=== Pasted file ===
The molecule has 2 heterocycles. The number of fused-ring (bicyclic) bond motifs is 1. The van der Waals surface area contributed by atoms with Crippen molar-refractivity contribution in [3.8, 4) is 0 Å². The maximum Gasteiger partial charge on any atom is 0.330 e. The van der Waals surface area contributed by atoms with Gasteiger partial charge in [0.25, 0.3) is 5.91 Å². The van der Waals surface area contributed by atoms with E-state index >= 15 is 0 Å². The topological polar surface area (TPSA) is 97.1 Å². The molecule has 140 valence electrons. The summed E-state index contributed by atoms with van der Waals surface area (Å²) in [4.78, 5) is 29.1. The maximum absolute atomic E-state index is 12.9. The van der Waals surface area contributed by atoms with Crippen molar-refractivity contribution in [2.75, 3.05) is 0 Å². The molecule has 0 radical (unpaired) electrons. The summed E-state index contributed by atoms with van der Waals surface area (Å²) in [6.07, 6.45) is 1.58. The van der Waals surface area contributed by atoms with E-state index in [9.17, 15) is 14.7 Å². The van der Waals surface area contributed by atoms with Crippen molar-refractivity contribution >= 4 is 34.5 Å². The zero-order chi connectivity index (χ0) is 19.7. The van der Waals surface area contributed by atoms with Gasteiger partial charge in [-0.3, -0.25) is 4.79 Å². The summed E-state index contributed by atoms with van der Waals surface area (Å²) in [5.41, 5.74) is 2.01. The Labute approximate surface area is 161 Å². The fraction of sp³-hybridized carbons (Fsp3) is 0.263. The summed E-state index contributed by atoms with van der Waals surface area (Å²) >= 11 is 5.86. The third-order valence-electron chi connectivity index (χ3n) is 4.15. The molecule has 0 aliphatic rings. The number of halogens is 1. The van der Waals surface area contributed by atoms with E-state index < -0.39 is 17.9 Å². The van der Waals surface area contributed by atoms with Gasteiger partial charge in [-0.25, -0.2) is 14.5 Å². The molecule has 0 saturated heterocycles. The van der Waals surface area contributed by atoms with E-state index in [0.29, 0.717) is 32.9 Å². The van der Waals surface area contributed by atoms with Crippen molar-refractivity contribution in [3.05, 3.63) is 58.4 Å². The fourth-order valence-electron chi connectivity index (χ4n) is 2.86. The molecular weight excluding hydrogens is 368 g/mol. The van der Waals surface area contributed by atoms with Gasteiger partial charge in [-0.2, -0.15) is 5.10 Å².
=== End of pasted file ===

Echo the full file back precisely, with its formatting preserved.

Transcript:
The molecule has 2 heterocycles. The number of fused-ring (bicyclic) bond motifs is 1. The van der Waals surface area contributed by atoms with Crippen molar-refractivity contribution in [3.8, 4) is 0 Å². The maximum Gasteiger partial charge on any atom is 0.330 e. The van der Waals surface area contributed by atoms with Gasteiger partial charge in [0.25, 0.3) is 5.91 Å². The van der Waals surface area contributed by atoms with E-state index >= 15 is 0 Å². The topological polar surface area (TPSA) is 97.1 Å². The molecule has 140 valence electrons. The summed E-state index contributed by atoms with van der Waals surface area (Å²) in [4.78, 5) is 29.1. The maximum absolute atomic E-state index is 12.9. The van der Waals surface area contributed by atoms with Crippen molar-refractivity contribution in [2.75, 3.05) is 0 Å². The molecule has 0 radical (unpaired) electrons. The summed E-state index contributed by atoms with van der Waals surface area (Å²) in [6.07, 6.45) is 1.58. The van der Waals surface area contributed by atoms with E-state index in [9.17, 15) is 14.7 Å². The van der Waals surface area contributed by atoms with Crippen molar-refractivity contribution >= 4 is 34.5 Å². The zero-order chi connectivity index (χ0) is 19.7. The van der Waals surface area contributed by atoms with Gasteiger partial charge in [-0.3, -0.25) is 4.79 Å². The summed E-state index contributed by atoms with van der Waals surface area (Å²) in [5.41, 5.74) is 2.01. The Labute approximate surface area is 161 Å². The fraction of sp³-hybridized carbons (Fsp3) is 0.263. The summed E-state index contributed by atoms with van der Waals surface area (Å²) >= 11 is 5.86. The third-order valence-electron chi connectivity index (χ3n) is 4.15. The molecule has 0 aliphatic rings. The number of halogens is 1. The van der Waals surface area contributed by atoms with E-state index < -0.39 is 17.9 Å². The van der Waals surface area contributed by atoms with Gasteiger partial charge in [-0.25, -0.2) is 14.5 Å². The molecule has 0 saturated heterocycles. The van der Waals surface area contributed by atoms with E-state index in [0.29, 0.717) is 32.9 Å². The van der Waals surface area contributed by atoms with Crippen molar-refractivity contribution in [3.05, 3.63) is 58.4 Å². The fourth-order valence-electron chi connectivity index (χ4n) is 2.86. The molecular weight excluding hydrogens is 368 g/mol. The van der Waals surface area contributed by atoms with Gasteiger partial charge in [-0.2, -0.15) is 5.10 Å².